Two bags of freshly roasted coffee with accompanying photos of the farmers who grew the coffee. Photo by Manuel Sanchez Palacios for Latin America for Less

Peruvian Artisan Roasters

Apart from the coffee shops, there is a handful of Peruvian Roasters that will happily provide you with freshly roasted coffee before traveling home. The benefit of buying directly from a roaster is the expertise they offer in recommending roasts, flavor profiles and preparation methods.

Bloom Tostadores

Bloom Roasters specializes in distributing a variety of specially sourced beans from Cusco, Cajamarca and more. This roaster offers more than excellent roasts, but also support for small family-run fincas in Peru. The founder and owner Edgar Fernández highlights single-origin coffees and blends. Bloom also offers special limited-run roasts that use local artists’ drawings making each bag more than just an enjoyable cup, but also a work of art.

Milimetrica Coffee

A bike-friendly roaster and cafe that organizes rides and offers delicious coffees from all the regions of Peru. Their small coffee shop in Miraflores is a perfect stopping point when walking back from the centrally located Kennedy Park in Miraflores.

Neira Café Lab

This roaster and coffee shop is an incredible location for anyone willing to try multiple kinds of Peruvian coffee. The founder Harry Neira roasts coffee for many of Lima’s exquisite restaurants such as Central, and the Casa Andina Hotel Chain. If you visit any of these two locations, it’s likely you’re tasting the artfully roasted and delicately profiled coffee from Neira Café Lab.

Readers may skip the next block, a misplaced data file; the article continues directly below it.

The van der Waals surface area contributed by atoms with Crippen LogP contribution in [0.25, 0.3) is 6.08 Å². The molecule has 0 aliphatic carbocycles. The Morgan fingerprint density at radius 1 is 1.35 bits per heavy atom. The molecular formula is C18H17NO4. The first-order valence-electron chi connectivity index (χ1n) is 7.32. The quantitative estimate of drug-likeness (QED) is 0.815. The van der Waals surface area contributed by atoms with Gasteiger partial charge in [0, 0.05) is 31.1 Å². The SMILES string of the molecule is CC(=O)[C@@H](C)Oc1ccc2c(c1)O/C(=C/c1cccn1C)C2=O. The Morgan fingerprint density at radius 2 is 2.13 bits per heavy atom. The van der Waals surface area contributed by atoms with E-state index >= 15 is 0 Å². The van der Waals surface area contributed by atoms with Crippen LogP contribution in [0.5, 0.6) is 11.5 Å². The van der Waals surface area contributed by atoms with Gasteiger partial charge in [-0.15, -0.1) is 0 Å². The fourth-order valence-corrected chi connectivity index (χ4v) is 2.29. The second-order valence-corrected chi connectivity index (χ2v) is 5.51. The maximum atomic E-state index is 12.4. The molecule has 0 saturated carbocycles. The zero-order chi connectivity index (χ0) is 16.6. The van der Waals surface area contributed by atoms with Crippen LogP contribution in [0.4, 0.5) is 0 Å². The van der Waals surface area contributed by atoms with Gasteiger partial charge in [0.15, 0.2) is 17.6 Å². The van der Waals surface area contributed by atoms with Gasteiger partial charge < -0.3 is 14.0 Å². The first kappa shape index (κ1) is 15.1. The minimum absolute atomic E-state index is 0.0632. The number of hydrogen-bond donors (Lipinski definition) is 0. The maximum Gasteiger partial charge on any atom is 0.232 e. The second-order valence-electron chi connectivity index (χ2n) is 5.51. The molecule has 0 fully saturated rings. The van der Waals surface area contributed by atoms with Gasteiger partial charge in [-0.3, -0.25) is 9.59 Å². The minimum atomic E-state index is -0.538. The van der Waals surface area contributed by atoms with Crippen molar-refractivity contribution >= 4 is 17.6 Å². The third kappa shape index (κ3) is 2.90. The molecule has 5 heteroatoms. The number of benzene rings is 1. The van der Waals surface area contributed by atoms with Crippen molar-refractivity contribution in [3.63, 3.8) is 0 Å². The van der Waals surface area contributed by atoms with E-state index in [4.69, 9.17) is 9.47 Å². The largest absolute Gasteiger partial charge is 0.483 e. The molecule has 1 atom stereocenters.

Peru Tours:

Can I Take Roasted Peruvian Coffee Back Home?

In regards to the United States, the USDA allows travelers to bring back unlimited roasted and/or green coffee in their luggage. However, It’s best to check with your home countries port authority to ensure that where you are taking green coffee is allowed. It’s best to purchase coffee from small artisanal roasters who source their coffee from small family-operated fincas.

Manuel Sanchez-Palacios
Manuel Sanchez-Palacios
Manuel was born in Iowa, raised in California and now lives in Lima, Peru. His Peruvian parents always kept him close to his roots with dozens of family vacations to see his grandparents in Lima. After graduating from University of California Santa Barbara, Manuel decided to move to Lima to be closer to the family, food and culture he loves.
Related Posts:
<div class="entry-thumb-caption">Marana Craft Chocolate, a Peruvian Brand. Image: <a href="https://www.facebook.com/www.marana.com.pe" rel="noopener noreferrer" onclick="javascript:window.open('https://www.facebook.com/www.marana.com.pe'); return false;"> Marana's Facebook</a>
Peruvian Chocolate: The Ultimate Cacao Lover’s Guide
Browse this page to learn the history, growing regions, harvesting methods, traditional uses, workshops, brands and places to buy Peruvian Chocolate.
<div class="entry-thumb-caption">Peru for Less staff enjoying a chocolate-making workshop at ChocoMuseo. Photo by By Jackie Becker.</div>
August 13, 2020cusco
ChocoMuseo Offers the Ultimate Peru Cacao Experience
Learn more about ChocoMuseo, a chocolate museum located in Cusco, Lima and the Sacred Valley that offers workshops, tastings, cafe and gift shop with all things Peruvian cacao.

Book With Confidence

We're flexible! Postpone your tour with zero cost up to 10 days prior to departure.

Hotel Quality
(Optional. You may choose more than one)
Number of Travelers
Trip Length
Foodie Highlights (Optional)
Are you interested in adding a meal at one of the best restaurants in Latin America?
(feel free to select both options)
We sell virtually all services available in Peru, Galapagos, Brazil, Argentina, Chile and Bolivia
CNN logo
New York Times logo
BBC logo
USA Today logo
ASTA logo
BBB accredited Business logo
© 2024 Peru for Less LLC. All rights reserved.
We customize every detail of your trip.